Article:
Children learn to pull fish out of peaceful waters

On a sunny, steamy June morning, the father was instructing his son on how to cast from the pond shoreline at Indian Springs Park in Porter.

Christian Burnside, 38, helped his son Jax, 6 1/2, to cast and place the grub worm bait in the water, just beyond a submerged tree limb.

Jax earlier in the morning had experienced the thrill of catching his first fish – a small Sunfish. The two looked out on the waters as the floating bobber dipped slightly below the surface.

Burnside told his son that the fish was “checking the bait.” and to be ready to pull the rod upward to “set the hook.” Jax soon afterward raised the rod and reeled the line in. When the line was out of the water, the hook was clean.

“That was a clever fish,” Jax said.

There were about 35 people spread out along the east bank of the pond at Indian Springs Park Thursday morning for the Stormwater Safety Kids FIshing Derby, hosted by the Town of Porter Parks Department and Public Works Stormwater Management.

Left: Jax Burnside, 6 1/2, looks on as his Sunfish is measured.  Right: Matthew Plath, 10, of Westville, smiles as his Bluegill is measured at 7 3/4 inches.  JAMES WOODS/photos

Left: Jax Burnside, 6 1/2, looks on as his Sunfish is measured. Right: Matthew Plath, 10, of Westville, smiles as his Bluegill is measured at 7 3/4 inches. JAMES WOODS/photos

Children aged 6 through 12 were invited to come, with an accompanying parental supervisor, to participate. Fishing poles, bait and a hot dog lunch were all provided for free to the participants in the event, which ran from 8 am until noon.

Brian Bugajski, Porter’s parks director, said the fishing derby started 10 years ago and has been held annually, though there had been a pause for two years because of the COVID-19 pandemic and construction on the nearby I-94.

“It’s a great event. It’s a good way to teach kids about fishing and why storm water quality is important,” Bugajski said. “A lot of people don’t know the park is here so it’s a good way to advertise that it’s here.”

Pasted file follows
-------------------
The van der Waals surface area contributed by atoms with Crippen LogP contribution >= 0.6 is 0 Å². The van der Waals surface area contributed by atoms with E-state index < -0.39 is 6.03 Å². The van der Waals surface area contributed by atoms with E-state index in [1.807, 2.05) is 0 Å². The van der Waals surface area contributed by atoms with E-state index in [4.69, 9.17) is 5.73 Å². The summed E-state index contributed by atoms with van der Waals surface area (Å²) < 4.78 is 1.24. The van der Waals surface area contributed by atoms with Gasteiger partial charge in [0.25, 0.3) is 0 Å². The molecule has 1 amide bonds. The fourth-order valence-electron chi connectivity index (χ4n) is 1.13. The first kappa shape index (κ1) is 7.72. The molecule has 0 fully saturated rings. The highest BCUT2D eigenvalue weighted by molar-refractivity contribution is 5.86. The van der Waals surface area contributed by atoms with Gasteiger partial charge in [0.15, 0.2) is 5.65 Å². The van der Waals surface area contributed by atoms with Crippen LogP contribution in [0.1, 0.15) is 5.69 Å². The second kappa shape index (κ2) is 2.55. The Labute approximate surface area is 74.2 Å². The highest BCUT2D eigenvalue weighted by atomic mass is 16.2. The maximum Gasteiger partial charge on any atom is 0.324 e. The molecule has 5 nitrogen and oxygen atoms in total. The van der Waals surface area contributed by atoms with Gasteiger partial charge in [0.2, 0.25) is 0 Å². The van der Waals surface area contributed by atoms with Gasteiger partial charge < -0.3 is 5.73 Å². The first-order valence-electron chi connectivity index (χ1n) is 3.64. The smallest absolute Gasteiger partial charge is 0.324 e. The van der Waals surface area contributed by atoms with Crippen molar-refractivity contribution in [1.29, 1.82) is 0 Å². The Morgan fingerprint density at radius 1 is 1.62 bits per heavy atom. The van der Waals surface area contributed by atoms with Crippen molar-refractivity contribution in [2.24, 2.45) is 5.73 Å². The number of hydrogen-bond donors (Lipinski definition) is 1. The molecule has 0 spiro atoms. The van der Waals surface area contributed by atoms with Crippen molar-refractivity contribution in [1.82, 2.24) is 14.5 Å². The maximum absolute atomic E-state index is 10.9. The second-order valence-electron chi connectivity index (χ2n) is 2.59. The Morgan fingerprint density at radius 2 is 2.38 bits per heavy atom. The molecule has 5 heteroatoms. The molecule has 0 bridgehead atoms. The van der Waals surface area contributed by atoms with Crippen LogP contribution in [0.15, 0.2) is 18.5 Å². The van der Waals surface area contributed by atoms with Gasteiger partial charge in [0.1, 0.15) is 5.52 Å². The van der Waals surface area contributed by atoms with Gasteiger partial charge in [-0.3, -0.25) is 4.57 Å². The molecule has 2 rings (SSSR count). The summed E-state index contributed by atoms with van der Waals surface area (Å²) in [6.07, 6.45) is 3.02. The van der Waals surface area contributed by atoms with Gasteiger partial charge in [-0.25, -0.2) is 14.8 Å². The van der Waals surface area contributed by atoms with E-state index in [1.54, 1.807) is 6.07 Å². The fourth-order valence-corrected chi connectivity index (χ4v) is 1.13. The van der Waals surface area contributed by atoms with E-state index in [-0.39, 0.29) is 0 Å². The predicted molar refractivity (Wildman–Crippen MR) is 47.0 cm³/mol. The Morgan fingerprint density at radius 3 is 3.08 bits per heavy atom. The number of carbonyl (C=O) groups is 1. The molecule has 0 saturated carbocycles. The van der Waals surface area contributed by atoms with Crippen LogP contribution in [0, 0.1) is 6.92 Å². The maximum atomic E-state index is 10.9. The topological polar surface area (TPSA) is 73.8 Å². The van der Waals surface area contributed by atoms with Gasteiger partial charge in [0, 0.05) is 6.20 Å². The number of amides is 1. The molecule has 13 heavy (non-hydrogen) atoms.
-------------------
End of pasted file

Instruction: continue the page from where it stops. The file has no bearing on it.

A number of sponsors also stepped up for the event, including Northwest Indiana Steelheaders, BF&S Engineering, InHealth Ambulance, Siltworm, D 2 Land & Water Resource, the National Park Service and the Northwest Indiana Paddlers Association.

Lori Latham of Gary brought her son, Lennon, 8, out to the park Thursday morning. Lennon had never been fishing before.

Angel Lovison, who works part-time for the Town of Porter, was helping Lennon with his first ever casts.

“I love doing fishing with kids,” Lovison said.

Latham said she learned of the event because she works for Wessler Engineering, which was also helping with the event.

Further down the shoreline, Jon Hendricks was sitting in a lawn chair and watching his daughter Rachel, 10, expertly throw her line into the water. Hendricks had the presence of mind to bring along an umbrella to shield out the sun.

Hendricks, who lives in Hobart, complimented the Town of Porter for how they conducted the event. He said that it’s great for the town to provide fishing equipment and bait for free.

While Rachel doesn’t have her own fishing pole, she was adept at casting the bait far out into the water. So far, there were no fish to show for her efforts.

Top: Christian Burnside looks on as his son, Jax, works the shoreline.  Bottom: Angel Lovison, a Town of Porter employee, instructs Lennon Latham, 8, of Gary, on how to cast.  Lennon's mother, Lori Latham, watches.  JAMES WOODS/photos

Top: Christian Burnside looks on as his son, Jax, works the shoreline. Bottom: Angel Lovison, a Town of Porter employee, instructs Lennon Latham, 8, of Gary, on how to cast. Lennon’s mother, Lori Latham, watches. JAMES WOODS/photos

“It’s all right. We’re patient,” Hendricks said. “It’s about dad-daughter time.”

Meanwhile, underneath a portable awning, Bugajski was busy recording with a yardstick the length of the fish that the children were catching.

Matthew Plath, 10, of Westville, was proudly holding a Bluegill that measured 7 3/4 inches. About two hours into the competition, Bugajski said that one child had already caught nine fish.

Just then, Burnside and his son, Jax, brought in their second catch of the day – a Sunfish that came in at just under 6 inches.

“I can’t wait to catch another one,” Jax said.

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